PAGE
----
By Pritha Sarkar
PARIS (Reuters) - Simona Halep avoided the embarrassment of falling victim to a teenager who calls herself "a child of the internet" as she huffed and puffed her way into the fourth round of the French Open with a 4-6 6-2 6-3 win over Naomi Osaka on Friday.
It seemed as if the Romanian's name would be splashed across the World Wide Web as the latest high-profile casualty in the French capital. She was totally bamboozled in the opening set by a Japanese opponent ranked 101st in the world.
However, the sixth seed made sure she did not suffer the same fate as Australian Open champion Angelique Kerber or fifth seed Victoria Azarenka. She kept her wits about her despite a barrage of winners flying off Osaka's racket.
The 18-year-old's winning ground strokes in the opening set drove Halep to take out her frustration on her racket as she went set point down. She earned a code violation from the umpire for turning her racket into a mangled mess after repeatedly hammering the frame against the red dirt.
It was too late to save the first set, but releasing her anger certainly produced the desired result in the second set. The 2014 Roland Garros finalist saved a break point in the opening game before leveling the match.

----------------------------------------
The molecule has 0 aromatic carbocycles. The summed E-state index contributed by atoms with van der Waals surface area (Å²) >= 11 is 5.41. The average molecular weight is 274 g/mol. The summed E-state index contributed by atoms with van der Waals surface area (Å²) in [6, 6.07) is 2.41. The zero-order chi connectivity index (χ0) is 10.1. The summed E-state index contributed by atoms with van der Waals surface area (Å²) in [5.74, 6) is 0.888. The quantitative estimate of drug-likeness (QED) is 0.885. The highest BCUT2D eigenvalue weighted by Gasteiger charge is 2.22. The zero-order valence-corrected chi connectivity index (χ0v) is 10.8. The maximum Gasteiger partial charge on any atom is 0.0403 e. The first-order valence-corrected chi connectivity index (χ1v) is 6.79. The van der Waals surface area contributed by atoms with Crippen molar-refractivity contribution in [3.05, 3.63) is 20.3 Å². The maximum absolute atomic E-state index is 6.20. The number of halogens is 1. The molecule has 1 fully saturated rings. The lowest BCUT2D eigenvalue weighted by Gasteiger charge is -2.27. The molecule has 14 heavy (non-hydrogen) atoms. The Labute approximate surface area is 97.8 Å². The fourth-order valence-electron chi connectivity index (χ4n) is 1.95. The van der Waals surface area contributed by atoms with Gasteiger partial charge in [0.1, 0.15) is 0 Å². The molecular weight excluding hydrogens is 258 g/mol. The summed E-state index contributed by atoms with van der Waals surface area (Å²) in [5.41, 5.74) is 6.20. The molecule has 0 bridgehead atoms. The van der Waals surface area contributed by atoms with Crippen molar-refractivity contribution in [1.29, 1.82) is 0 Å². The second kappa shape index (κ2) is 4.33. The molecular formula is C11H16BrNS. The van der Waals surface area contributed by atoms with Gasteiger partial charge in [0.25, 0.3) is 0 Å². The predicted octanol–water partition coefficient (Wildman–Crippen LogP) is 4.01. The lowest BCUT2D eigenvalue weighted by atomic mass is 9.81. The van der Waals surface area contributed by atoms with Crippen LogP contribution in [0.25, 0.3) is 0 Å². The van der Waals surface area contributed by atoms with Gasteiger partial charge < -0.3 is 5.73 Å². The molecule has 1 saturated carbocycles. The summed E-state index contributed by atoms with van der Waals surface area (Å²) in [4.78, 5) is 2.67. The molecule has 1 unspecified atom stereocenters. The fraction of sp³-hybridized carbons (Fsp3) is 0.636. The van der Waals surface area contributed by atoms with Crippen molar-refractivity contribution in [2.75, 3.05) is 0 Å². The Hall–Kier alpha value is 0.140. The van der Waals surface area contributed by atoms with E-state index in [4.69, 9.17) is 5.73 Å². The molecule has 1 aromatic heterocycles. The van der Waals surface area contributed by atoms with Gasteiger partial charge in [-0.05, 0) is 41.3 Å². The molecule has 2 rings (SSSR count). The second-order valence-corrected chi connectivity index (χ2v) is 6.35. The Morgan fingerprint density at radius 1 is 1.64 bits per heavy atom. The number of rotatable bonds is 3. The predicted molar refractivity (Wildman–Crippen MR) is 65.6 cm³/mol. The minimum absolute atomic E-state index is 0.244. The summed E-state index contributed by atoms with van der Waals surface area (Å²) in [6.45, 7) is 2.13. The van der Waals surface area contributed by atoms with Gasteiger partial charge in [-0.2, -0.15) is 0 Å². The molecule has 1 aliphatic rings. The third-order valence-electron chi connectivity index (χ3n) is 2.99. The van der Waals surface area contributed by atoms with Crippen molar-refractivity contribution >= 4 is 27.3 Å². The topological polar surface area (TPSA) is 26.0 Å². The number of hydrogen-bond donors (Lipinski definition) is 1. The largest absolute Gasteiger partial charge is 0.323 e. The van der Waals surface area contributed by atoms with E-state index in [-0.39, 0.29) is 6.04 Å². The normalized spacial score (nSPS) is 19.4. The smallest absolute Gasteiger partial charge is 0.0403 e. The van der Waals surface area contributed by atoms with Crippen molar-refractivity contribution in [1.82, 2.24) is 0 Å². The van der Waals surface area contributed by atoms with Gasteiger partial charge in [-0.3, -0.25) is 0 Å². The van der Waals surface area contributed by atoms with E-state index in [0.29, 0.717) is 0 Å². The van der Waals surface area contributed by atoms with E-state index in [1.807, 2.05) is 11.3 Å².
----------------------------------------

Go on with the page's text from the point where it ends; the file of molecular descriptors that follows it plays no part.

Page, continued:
Osaka, who was born in Japan but raised in the United States by her Haitian father and Japanese mother, was not one to give up easily. She fought back from 3-1 down in the third set to 3-3, again raising the prospect of an upset.
However, by this stage, Halep had had her fill of close calls for the day. She ran off with the last three games to wrap up victory.
"She has more experience than me ... I'm not the greatest player ever, so I can't be upset that I lost," Osaka told reporters.
The teenager who once declared "I feel like I’m a child of the Internet, and the Internet has raised me" may have failed to create the headlines she wanted, but Halep set up an intriguing fourth-round showdown with either 2015 finalist Lucie Safarova or 2010 runner-up Sam Stosur.
(Reporting by Pritha Sarkar, editing by Larry King)